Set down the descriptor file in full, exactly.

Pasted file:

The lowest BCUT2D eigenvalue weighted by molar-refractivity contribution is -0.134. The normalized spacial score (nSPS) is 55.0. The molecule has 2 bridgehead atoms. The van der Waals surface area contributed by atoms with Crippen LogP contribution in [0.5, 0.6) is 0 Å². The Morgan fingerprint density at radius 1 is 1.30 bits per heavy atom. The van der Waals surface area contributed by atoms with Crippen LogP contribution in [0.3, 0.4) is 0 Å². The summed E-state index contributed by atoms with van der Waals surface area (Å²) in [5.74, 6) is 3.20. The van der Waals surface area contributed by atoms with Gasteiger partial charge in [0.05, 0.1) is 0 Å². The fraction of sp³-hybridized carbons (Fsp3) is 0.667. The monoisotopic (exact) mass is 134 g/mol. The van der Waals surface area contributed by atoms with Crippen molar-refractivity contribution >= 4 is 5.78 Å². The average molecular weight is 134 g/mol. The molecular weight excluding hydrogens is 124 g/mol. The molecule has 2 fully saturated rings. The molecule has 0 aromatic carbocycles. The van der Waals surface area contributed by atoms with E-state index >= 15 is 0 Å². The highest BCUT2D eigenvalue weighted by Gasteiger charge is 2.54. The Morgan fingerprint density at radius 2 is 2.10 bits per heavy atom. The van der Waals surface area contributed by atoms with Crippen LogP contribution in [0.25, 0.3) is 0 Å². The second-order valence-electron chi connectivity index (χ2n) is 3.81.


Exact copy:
The lowest BCUT2D eigenvalue weighted by molar-refractivity contribution is -0.134. The normalized spacial score (nSPS) is 55.0. The molecule has 2 bridgehead atoms. The van der Waals surface area contributed by atoms with Crippen LogP contribution in [0.5, 0.6) is 0 Å². The Morgan fingerprint density at radius 1 is 1.30 bits per heavy atom. The van der Waals surface area contributed by atoms with Crippen LogP contribution in [0.3, 0.4) is 0 Å². The summed E-state index contributed by atoms with van der Waals surface area (Å²) in [5.74, 6) is 3.20. The van der Waals surface area contributed by atoms with Gasteiger partial charge in [0.05, 0.1) is 0 Å². The fraction of sp³-hybridized carbons (Fsp3) is 0.667. The monoisotopic (exact) mass is 134 g/mol. The van der Waals surface area contributed by atoms with Crippen molar-refractivity contribution >= 4 is 5.78 Å². The average molecular weight is 134 g/mol. The molecular weight excluding hydrogens is 124 g/mol. The molecule has 2 fully saturated rings. The molecule has 0 aromatic carbocycles. The van der Waals surface area contributed by atoms with E-state index >= 15 is 0 Å². The highest BCUT2D eigenvalue weighted by Gasteiger charge is 2.54. The Morgan fingerprint density at radius 2 is 2.10 bits per heavy atom. The van der Waals surface area contributed by atoms with Crippen LogP contribution in [0.25, 0.3) is 0 Å². The second-order valence-electron chi connectivity index (χ2n) is 3.81.